Been having a "heated debate" with a colleague about his practice of wrapping most of his functions in a try/catch but the catch has JUST a "throw" in it e.g.
Private sub foo() try 'Do something' catch throw 'And nothing else!' End Try End Sub
My thought was to not even bother (assuming you don't need to do anything at this point) - the exception would bubble to the next exception handler in a parent member.
The only argument that sounded plausible was that sometimes exceptions weren't caught and your code stopped (in debug mode) with the current line highlighted in green...and that this may be something to do with multiple threads? Best practice does state "an exception handler for each thread" but mostly we work single-threaded.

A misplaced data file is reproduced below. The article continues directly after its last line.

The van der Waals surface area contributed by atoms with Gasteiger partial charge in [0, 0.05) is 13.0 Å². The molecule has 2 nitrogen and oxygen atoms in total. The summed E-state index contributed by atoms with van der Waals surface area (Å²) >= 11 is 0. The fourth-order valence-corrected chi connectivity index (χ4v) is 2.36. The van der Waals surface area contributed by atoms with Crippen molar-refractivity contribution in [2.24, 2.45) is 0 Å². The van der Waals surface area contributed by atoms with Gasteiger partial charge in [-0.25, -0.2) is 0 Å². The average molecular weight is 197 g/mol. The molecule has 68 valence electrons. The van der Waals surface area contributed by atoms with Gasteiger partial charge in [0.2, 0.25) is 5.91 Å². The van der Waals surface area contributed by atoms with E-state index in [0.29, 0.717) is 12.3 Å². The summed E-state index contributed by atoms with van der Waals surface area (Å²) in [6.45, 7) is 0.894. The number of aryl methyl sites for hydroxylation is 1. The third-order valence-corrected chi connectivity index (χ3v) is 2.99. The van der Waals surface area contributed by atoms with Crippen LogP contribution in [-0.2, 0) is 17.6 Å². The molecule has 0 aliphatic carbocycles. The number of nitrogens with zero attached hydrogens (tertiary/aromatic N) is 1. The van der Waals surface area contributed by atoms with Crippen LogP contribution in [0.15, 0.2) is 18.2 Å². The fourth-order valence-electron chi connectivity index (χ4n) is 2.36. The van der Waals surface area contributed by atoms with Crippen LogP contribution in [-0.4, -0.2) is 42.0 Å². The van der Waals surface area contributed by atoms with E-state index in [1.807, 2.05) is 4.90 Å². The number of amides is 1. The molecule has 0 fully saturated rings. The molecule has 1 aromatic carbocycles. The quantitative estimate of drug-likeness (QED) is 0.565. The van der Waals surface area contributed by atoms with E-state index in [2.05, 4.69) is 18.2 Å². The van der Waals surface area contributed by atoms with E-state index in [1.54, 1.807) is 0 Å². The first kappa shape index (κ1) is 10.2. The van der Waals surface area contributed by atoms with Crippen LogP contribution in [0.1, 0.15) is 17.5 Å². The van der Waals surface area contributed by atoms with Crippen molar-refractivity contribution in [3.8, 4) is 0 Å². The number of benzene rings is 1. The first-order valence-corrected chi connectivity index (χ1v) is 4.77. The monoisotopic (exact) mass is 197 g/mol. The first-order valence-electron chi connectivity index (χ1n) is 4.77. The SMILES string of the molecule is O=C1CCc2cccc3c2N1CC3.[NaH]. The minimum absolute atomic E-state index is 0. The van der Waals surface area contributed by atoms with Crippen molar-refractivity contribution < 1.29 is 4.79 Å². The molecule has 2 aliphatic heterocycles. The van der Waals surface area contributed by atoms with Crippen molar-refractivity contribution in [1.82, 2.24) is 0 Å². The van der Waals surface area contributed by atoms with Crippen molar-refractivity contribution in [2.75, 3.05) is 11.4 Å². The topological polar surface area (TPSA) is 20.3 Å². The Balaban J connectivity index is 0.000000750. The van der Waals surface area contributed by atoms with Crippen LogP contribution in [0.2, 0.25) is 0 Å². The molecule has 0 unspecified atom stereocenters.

The good thing may be it could be useful in debug mode to not suddenly pop out to a parent member (yes, Joel!) - you'd move to the "throw" statement and be able to examine your locals. But then your code would be "littered with try/catch/throws" (to quote another thread here)?
And what sort of overhead would be involved in adding try/catch/throws everywhere if no exception occurs (i.e. should you avoid try/catches in tight loops)?